Understanding the different types of loans available in South Africa
What is there to understand about different types of loans?
- Understand the complexities of the lending industry
- We recommend researching online
- Avoid digging yourself into further debt
- Selecting the right loan is vitally important
- Our loan guide will help you make the right decision
Like it or not, debt stimulates South Africa’s economy!
Credit forms an integral part of any growing economy.
Without credit, there would be very few homeowners or vehicles on the road.
Consumers need money for different reasons, but understanding the complexities of the lending industry could create even more debt for naive borrowers.
So, before taking out a loan consumers must undertake educated online research.
Failure to do so might end up with the borrower:
- Taking out the wrong type of loan
- Paying higher interest rates than is necessary
- Creating even more debt
- Endangering their assets if defaulting on repayments
Take a look at this breakdown of different types of loans
A Consolidation Loan enables borrowers to place all their eggs in one basket.
If the application is successful, a bank will settle their clients’ outstanding debt, allowing the borrower to pay one monthly instalment on a Consolidation Loan.
Generally, a Consolidation Loan will offer better interest rates than the amounts payable on several debts, saving the client money and improving liquidity.
Micro Loans are a popular choice for people seeking quick cash.
These loans are also referred to a Payday Loans because borrowers can access amounts of between R100 and R3 000, payable at month-end, or payday.
While offered by certain banks, Micro Loans are usually easier to obtain from smaller lending companies.
However, consumers should deal only with reputable companies because there are a large number of loan sharks operating under the radar of the National Credit Act (NCA).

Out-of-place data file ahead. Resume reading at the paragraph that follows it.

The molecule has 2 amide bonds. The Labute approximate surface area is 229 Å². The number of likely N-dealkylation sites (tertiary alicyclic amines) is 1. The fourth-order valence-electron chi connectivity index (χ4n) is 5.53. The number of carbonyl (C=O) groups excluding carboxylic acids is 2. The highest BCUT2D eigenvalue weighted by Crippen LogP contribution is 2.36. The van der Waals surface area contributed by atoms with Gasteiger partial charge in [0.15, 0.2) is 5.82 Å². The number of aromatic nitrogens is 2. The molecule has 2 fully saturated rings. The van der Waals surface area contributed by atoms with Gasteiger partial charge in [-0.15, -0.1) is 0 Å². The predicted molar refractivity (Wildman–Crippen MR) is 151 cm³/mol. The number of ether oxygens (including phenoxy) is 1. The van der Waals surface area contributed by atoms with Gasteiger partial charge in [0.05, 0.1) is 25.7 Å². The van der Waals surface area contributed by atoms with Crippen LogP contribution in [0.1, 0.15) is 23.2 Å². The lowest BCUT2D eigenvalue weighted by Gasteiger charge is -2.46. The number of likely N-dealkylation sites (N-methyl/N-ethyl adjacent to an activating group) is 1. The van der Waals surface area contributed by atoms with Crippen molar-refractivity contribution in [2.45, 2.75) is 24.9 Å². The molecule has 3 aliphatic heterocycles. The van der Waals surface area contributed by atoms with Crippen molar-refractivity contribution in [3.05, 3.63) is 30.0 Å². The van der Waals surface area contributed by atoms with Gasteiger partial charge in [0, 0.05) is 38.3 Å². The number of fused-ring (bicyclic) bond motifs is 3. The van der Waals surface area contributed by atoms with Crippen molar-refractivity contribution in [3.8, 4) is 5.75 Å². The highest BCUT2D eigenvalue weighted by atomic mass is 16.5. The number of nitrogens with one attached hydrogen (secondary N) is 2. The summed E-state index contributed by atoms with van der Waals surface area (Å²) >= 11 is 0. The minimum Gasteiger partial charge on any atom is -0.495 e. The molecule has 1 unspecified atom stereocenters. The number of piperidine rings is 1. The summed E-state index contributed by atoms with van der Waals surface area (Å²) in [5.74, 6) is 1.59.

Unsecured Personal Loans are another popular form of financing in South Africa.
The attraction of this type of loan is that the borrower does not have to provide any form of collateral to obtain financing.
However, unsecured Personal Loans usually attract high-interest rates because lenders regard them as “high-risk” advances by financiers.
You can get loans quickly, sometimes within 24-hours, and are usually for more modest amounts of cash.
Repayment periods are also much shorter.
Defaulting on an unsecured Personal Loan
Not having to provide security to obtain this form of financing does not mean that borrowers will escape serious consequences should they default on their repayments.
Lenders can enforce court judgements against their clients, forcing them to repay the loan in the form of a garnishee order.
Courts can even overrule the terms of the loan contract, declaring them as secured loans.
The borrower then stands to lose fixed property or other assets.
Secured Loans are “low-risk” because borrowers have to provide collateral such as a fixed property or motor vehicle in exchange for cash.